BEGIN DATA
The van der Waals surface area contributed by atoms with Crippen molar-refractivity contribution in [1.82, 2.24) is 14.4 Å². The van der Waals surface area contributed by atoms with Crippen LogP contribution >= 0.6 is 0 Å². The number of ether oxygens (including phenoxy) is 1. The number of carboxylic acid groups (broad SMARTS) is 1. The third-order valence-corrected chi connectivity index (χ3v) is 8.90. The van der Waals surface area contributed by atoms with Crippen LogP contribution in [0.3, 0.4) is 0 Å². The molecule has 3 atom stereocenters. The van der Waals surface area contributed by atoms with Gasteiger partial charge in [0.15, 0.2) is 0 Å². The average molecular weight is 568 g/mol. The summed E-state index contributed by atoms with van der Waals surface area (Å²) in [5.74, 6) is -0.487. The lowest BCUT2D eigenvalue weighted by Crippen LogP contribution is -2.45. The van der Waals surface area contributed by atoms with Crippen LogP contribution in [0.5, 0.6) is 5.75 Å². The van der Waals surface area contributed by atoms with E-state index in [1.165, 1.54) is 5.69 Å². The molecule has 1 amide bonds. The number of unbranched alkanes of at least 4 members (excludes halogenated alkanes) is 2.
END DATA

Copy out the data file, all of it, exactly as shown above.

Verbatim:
The van der Waals surface area contributed by atoms with Crippen molar-refractivity contribution in [1.82, 2.24) is 14.4 Å². The van der Waals surface area contributed by atoms with Crippen LogP contribution >= 0.6 is 0 Å². The number of ether oxygens (including phenoxy) is 1. The number of carboxylic acid groups (broad SMARTS) is 1. The third-order valence-corrected chi connectivity index (χ3v) is 8.90. The van der Waals surface area contributed by atoms with Crippen LogP contribution in [0.3, 0.4) is 0 Å². The molecule has 3 atom stereocenters. The van der Waals surface area contributed by atoms with Gasteiger partial charge in [0.15, 0.2) is 0 Å². The average molecular weight is 568 g/mol. The summed E-state index contributed by atoms with van der Waals surface area (Å²) in [5.74, 6) is -0.487. The lowest BCUT2D eigenvalue weighted by Crippen LogP contribution is -2.45. The van der Waals surface area contributed by atoms with Crippen LogP contribution in [0.5, 0.6) is 5.75 Å². The van der Waals surface area contributed by atoms with E-state index in [1.165, 1.54) is 5.69 Å². The molecule has 1 amide bonds. The number of unbranched alkanes of at least 4 members (excludes halogenated alkanes) is 2.